Engineering Train used on London Underground infrastructure
About this creation
As a Technical Officer for London Underground I have had to work with engineering trains quite often.
They are very unique looking and Ive always fancied making a Lego one.
London Underground engineering trains are very different to main line locos as they have to be quite small to enable it to operate in tunnels.
This particular type runs on normal traction current during traffic hours and switches to battery power in engineering hours and possessions.
In making a Lego one I had certain obstacles to overcome.
The standard PF train motor was too large to use which is also the case for the 9V and 12V type.
I opted to use one PF M motor but, because of limited space, the battery box and PF sensor had to be housed separately in another loco. So I have the motor loco L25 and battery loco L10.
With this arrangement the PF M motor struggled. The battery loco weighed quite a lot and combined with the wagon there was just too much weight for 1 PF M motor to pull. I could have geared it down for more traction but this would have affected the speed quite significantly.
I decided to squeeze a second PF M motor in L25 and it works very well. Plenty of traction and no loss in speed.
Here we have the bogies on loco L25. All wheels on this loco drive.
Here is loco L10, which houses the battery box and PF sensor.
The roof is easily removed to allow access to the battery box.
Because of the size of the battery box, it is mounted quite low and is held in the loco by a cradle. This all protrudes through the bottom of the loco chassis but has plenty of clearance from the top of the rails.
London Underground general purpose wagon. It's basically a flat bed wagon that can be altered for different uses.
Here we have 2 busy track workers.
With the lovely sunshine I don't think the work light is really needed.
Of course these guys would usually be working at night.
Another problem was routing the cables through the wagon.
If this was a box/container wagon then things would be relatively straight forward.
I managed to overcome this problem by putting a blue diesel generator on the wagon to hide the connectors and ballast to hide most of the cabling.
This is one of the bogies on the wagon.
Another problem I had was end throw of the loco and the wagon. When on a curve the coupling would either disengage or cause the wagon to twist and derail. To overcome this the coupling on the wagon is double hinged.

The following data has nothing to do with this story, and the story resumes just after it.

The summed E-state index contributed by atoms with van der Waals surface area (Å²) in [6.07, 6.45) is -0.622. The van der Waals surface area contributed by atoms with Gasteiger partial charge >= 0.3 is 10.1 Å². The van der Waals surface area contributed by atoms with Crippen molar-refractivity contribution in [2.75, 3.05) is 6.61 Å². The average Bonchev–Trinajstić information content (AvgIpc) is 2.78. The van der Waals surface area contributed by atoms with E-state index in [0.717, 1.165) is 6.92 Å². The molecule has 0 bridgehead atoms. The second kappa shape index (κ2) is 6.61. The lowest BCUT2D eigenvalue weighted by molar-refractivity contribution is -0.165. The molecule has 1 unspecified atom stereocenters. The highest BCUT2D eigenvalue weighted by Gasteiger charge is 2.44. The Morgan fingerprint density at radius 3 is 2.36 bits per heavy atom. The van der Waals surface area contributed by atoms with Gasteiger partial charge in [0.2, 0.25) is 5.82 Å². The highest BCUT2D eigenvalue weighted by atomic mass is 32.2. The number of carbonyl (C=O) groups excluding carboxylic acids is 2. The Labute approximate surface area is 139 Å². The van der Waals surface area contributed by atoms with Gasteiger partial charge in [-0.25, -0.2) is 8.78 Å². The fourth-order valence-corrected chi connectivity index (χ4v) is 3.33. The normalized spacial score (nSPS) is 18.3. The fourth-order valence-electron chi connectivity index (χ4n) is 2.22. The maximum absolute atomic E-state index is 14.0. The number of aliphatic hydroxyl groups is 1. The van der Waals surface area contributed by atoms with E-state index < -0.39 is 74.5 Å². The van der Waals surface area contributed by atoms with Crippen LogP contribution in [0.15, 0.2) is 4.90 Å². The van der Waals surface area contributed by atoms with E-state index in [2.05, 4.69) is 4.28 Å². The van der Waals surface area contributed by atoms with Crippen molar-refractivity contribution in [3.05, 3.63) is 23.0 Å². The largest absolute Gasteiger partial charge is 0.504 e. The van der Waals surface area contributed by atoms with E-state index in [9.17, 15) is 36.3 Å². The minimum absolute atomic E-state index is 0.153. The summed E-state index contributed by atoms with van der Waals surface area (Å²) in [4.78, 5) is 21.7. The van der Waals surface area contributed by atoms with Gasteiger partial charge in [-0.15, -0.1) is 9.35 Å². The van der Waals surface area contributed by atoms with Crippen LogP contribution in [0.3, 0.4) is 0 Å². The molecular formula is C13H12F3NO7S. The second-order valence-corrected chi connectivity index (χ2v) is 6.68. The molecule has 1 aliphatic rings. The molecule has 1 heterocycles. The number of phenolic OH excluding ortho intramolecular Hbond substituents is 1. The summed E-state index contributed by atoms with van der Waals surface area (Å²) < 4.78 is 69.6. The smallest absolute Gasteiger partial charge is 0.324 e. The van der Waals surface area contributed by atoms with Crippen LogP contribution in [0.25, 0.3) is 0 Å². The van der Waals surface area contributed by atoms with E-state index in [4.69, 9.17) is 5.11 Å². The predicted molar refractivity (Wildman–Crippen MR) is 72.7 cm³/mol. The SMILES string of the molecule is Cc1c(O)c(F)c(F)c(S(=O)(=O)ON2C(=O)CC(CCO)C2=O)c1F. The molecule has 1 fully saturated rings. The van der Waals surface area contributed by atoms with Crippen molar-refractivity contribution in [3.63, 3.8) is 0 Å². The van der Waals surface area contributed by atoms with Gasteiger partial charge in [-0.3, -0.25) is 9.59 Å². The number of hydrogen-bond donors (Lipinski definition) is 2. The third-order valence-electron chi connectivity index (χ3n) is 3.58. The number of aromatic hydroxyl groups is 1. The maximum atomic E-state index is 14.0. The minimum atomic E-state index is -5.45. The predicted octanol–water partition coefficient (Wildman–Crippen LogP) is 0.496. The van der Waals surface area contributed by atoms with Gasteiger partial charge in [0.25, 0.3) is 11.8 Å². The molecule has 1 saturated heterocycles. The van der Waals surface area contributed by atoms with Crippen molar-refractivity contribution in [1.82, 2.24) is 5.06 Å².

You may have noticed that the loco has 2 ways of coupling.
There is a hook in between the buffers and a much lower coupling (which I've utilised to connect the train together).
In real life the hook type coupling is used to hitch up to wagons and the low coupling is used to hitch up to a tube train (usually to tow a broken down one).
Fantastic!! it looks very realistic, yet classic too! It's functional too, so it's a win-win situation! p.s. Are you from Britain? If so, could you join this group? - http://www.mocpages.com/group.php/22889
Quoting David Roberts
Sorry, couldn't resist this. You say that it runs on battery power during possessions. Do you use an exorcist to get rid of the demonic influence? :)
Ha ha! I think with the current strike most of the public would say the demonic influence is Bob Crow. I should explain that a possession is a section of railway that is taken out of service usually for engineering works. These happen usually on weekends for track relaying or other major engineering works. 3 words that sends a chill down any travellers spine...Rail Replacement Service!
This is really fantastic, I've always wanted to see you build some of the special stuff from the underground, I always wonder about whats going on to keep the trains moving. Its also really nice to see mini figure scale stuff thats properly wired up like this, for me its always impossible to do it because i've used up all the space. Oh and those Side windscreens, amazing idea! captures the look of a tube screen perfectly.
It looks really good. 7 wide! I guess it“s been a great challenge to make room for motors, battery and drive shafts, but you've done a fine job. I like the use of windscreenelements in the cab. I found pictures of such a train on google, and as I see it, it looks like the real thing, except for one thing, the roof curves on the real one.
Really a quite cool train, looks very accurate. Very nice work on transferring the power throughout the train and keeping the various parts of it relatively small. Great work on the details too, the front end is well done and that work light is a neat idea. While the build does stand perfectly well on it's own, i too would have liked to see a reference photo :-)
it s cool to see you make trains, since you really work with them, brilliant problem solving, it looks fab! maybe adding a pic of the real one for comparison would be nice, for those of us who have no idea of what they look like.